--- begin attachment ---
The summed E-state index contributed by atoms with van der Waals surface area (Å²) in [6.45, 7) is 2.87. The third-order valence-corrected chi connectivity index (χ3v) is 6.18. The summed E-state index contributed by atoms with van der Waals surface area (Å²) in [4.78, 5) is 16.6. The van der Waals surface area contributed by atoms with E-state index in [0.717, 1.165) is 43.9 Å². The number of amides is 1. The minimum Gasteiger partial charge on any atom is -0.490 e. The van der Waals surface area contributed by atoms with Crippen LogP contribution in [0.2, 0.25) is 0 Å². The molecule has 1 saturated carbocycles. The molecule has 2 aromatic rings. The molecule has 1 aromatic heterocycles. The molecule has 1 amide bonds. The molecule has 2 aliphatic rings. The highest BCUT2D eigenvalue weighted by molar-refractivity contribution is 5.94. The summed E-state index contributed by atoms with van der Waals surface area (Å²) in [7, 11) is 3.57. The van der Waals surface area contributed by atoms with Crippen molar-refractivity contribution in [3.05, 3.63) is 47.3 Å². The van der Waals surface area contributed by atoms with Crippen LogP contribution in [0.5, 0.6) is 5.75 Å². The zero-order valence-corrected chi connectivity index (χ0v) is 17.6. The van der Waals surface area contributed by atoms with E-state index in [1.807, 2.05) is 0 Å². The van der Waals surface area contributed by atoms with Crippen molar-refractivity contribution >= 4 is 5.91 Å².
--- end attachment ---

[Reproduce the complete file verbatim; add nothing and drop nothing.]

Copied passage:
The summed E-state index contributed by atoms with van der Waals surface area (Å²) in [6.45, 7) is 2.87. The third-order valence-corrected chi connectivity index (χ3v) is 6.18. The summed E-state index contributed by atoms with van der Waals surface area (Å²) in [4.78, 5) is 16.6. The van der Waals surface area contributed by atoms with E-state index in [0.717, 1.165) is 43.9 Å². The number of amides is 1. The minimum Gasteiger partial charge on any atom is -0.490 e. The van der Waals surface area contributed by atoms with Crippen LogP contribution in [0.2, 0.25) is 0 Å². The molecule has 1 saturated carbocycles. The molecule has 2 aromatic rings. The molecule has 1 aromatic heterocycles. The molecule has 1 amide bonds. The molecule has 2 aliphatic rings. The highest BCUT2D eigenvalue weighted by molar-refractivity contribution is 5.94. The summed E-state index contributed by atoms with van der Waals surface area (Å²) in [7, 11) is 3.57. The van der Waals surface area contributed by atoms with Crippen molar-refractivity contribution in [3.05, 3.63) is 47.3 Å². The van der Waals surface area contributed by atoms with Crippen LogP contribution in [0.5, 0.6) is 5.75 Å². The zero-order valence-corrected chi connectivity index (χ0v) is 17.6. The van der Waals surface area contributed by atoms with E-state index in [1.807, 2.05) is 0 Å². The van der Waals surface area contributed by atoms with Crippen molar-refractivity contribution >= 4 is 5.91 Å².